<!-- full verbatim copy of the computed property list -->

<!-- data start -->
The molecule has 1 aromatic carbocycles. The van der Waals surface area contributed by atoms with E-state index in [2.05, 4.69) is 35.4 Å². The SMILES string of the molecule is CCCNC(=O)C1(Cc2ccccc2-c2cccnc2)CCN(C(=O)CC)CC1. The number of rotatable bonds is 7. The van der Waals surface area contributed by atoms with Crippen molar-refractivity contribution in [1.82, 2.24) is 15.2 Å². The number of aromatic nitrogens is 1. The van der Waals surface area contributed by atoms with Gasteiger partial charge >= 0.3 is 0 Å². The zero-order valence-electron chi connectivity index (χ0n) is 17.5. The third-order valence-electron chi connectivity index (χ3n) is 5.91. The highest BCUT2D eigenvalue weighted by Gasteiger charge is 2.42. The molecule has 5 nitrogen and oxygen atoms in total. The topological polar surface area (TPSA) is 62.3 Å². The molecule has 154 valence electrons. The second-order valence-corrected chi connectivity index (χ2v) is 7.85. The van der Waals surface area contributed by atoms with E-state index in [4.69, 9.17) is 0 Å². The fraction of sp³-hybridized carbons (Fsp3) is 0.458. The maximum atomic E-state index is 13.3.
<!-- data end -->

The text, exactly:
The molecule has 1 aromatic carbocycles. The van der Waals surface area contributed by atoms with E-state index in [2.05, 4.69) is 35.4 Å². The SMILES string of the molecule is CCCNC(=O)C1(Cc2ccccc2-c2cccnc2)CCN(C(=O)CC)CC1. The number of rotatable bonds is 7. The van der Waals surface area contributed by atoms with Crippen molar-refractivity contribution in [1.82, 2.24) is 15.2 Å². The number of aromatic nitrogens is 1. The van der Waals surface area contributed by atoms with Gasteiger partial charge >= 0.3 is 0 Å². The zero-order valence-electron chi connectivity index (χ0n) is 17.5. The third-order valence-electron chi connectivity index (χ3n) is 5.91. The highest BCUT2D eigenvalue weighted by Gasteiger charge is 2.42. The molecule has 5 nitrogen and oxygen atoms in total. The topological polar surface area (TPSA) is 62.3 Å². The molecule has 154 valence electrons. The second-order valence-corrected chi connectivity index (χ2v) is 7.85. The van der Waals surface area contributed by atoms with E-state index in [4.69, 9.17) is 0 Å². The fraction of sp³-hybridized carbons (Fsp3) is 0.458. The maximum atomic E-state index is 13.3.